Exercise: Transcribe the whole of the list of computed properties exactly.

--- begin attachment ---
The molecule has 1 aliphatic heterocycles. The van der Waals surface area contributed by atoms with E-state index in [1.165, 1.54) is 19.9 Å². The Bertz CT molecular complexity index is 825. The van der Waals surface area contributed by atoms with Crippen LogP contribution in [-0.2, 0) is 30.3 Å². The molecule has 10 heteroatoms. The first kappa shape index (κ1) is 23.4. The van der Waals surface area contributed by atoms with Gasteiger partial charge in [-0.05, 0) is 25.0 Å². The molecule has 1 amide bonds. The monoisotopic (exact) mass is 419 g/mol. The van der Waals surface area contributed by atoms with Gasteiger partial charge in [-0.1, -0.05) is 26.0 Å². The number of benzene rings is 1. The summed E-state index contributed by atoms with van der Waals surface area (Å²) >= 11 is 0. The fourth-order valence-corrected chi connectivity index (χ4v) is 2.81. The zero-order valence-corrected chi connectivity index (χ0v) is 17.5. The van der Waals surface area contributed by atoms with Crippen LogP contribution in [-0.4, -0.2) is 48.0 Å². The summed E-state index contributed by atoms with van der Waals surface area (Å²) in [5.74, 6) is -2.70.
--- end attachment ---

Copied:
The molecule has 1 aliphatic heterocycles. The van der Waals surface area contributed by atoms with E-state index in [1.165, 1.54) is 19.9 Å². The Bertz CT molecular complexity index is 825. The van der Waals surface area contributed by atoms with Crippen LogP contribution in [-0.2, 0) is 30.3 Å². The molecule has 10 heteroatoms. The first kappa shape index (κ1) is 23.4. The van der Waals surface area contributed by atoms with Gasteiger partial charge in [-0.05, 0) is 25.0 Å². The molecule has 1 amide bonds. The monoisotopic (exact) mass is 419 g/mol. The van der Waals surface area contributed by atoms with Gasteiger partial charge in [-0.1, -0.05) is 26.0 Å². The number of benzene rings is 1. The summed E-state index contributed by atoms with van der Waals surface area (Å²) >= 11 is 0. The fourth-order valence-corrected chi connectivity index (χ4v) is 2.81. The zero-order valence-corrected chi connectivity index (χ0v) is 17.5. The van der Waals surface area contributed by atoms with Crippen LogP contribution in [-0.4, -0.2) is 48.0 Å². The summed E-state index contributed by atoms with van der Waals surface area (Å²) in [5.74, 6) is -2.70.